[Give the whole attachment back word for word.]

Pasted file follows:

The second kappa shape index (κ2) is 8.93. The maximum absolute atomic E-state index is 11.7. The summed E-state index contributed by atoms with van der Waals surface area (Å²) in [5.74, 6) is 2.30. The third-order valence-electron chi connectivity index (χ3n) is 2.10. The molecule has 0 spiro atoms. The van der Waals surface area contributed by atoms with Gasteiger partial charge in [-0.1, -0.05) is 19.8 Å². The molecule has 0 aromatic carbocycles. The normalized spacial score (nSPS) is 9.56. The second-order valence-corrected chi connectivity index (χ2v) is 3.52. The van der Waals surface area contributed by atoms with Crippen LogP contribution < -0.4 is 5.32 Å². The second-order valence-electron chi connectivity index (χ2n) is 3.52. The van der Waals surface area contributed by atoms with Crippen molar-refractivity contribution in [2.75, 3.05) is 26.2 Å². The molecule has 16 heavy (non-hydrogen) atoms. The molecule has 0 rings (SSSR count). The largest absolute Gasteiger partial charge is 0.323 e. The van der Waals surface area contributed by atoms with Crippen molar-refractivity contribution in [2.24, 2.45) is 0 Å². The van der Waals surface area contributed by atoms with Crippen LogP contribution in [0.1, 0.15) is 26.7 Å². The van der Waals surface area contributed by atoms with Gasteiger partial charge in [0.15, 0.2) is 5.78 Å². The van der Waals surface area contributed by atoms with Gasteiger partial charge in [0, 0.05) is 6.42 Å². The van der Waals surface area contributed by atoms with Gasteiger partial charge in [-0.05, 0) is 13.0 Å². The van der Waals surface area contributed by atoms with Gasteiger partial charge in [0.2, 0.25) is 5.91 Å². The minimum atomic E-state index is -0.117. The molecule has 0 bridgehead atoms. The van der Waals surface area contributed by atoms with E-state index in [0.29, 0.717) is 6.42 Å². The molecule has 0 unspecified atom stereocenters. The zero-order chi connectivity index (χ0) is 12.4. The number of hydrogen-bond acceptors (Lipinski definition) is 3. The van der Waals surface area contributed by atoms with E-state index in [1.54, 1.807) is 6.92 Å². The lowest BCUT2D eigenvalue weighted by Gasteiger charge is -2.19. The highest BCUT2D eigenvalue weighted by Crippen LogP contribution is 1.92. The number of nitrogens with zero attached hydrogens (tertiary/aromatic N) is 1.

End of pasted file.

The second kappa shape index (κ2) is 8.93. The maximum absolute atomic E-state index is 11.7. The summed E-state index contributed by atoms with van der Waals surface area (Å²) in [5.74, 6) is 2.30. The third-order valence-electron chi connectivity index (χ3n) is 2.10. The molecule has 0 spiro atoms. The van der Waals surface area contributed by atoms with Gasteiger partial charge in [-0.1, -0.05) is 19.8 Å². The molecule has 0 aromatic carbocycles. The normalized spacial score (nSPS) is 9.56. The second-order valence-corrected chi connectivity index (χ2v) is 3.52. The van der Waals surface area contributed by atoms with Crippen LogP contribution < -0.4 is 5.32 Å². The second-order valence-electron chi connectivity index (χ2n) is 3.52. The van der Waals surface area contributed by atoms with Crippen molar-refractivity contribution in [2.75, 3.05) is 26.2 Å². The molecule has 16 heavy (non-hydrogen) atoms. The molecule has 0 rings (SSSR count). The largest absolute Gasteiger partial charge is 0.323 e. The van der Waals surface area contributed by atoms with Crippen molar-refractivity contribution in [2.24, 2.45) is 0 Å². The van der Waals surface area contributed by atoms with Crippen LogP contribution in [0.1, 0.15) is 26.7 Å². The van der Waals surface area contributed by atoms with Gasteiger partial charge in [0.15, 0.2) is 5.78 Å². The van der Waals surface area contributed by atoms with Gasteiger partial charge in [0, 0.05) is 6.42 Å². The van der Waals surface area contributed by atoms with Gasteiger partial charge in [-0.05, 0) is 13.0 Å². The van der Waals surface area contributed by atoms with Gasteiger partial charge in [0.2, 0.25) is 5.91 Å². The minimum atomic E-state index is -0.117. The molecule has 0 bridgehead atoms. The van der Waals surface area contributed by atoms with E-state index in [0.29, 0.717) is 6.42 Å². The molecule has 0 unspecified atom stereocenters. The zero-order chi connectivity index (χ0) is 12.4. The number of hydrogen-bond acceptors (Lipinski definition) is 3. The van der Waals surface area contributed by atoms with E-state index in [1.54, 1.807) is 6.92 Å². The lowest BCUT2D eigenvalue weighted by Gasteiger charge is -2.19. The highest BCUT2D eigenvalue weighted by Crippen LogP contribution is 1.92. The number of nitrogens with zero attached hydrogens (tertiary/aromatic N) is 1.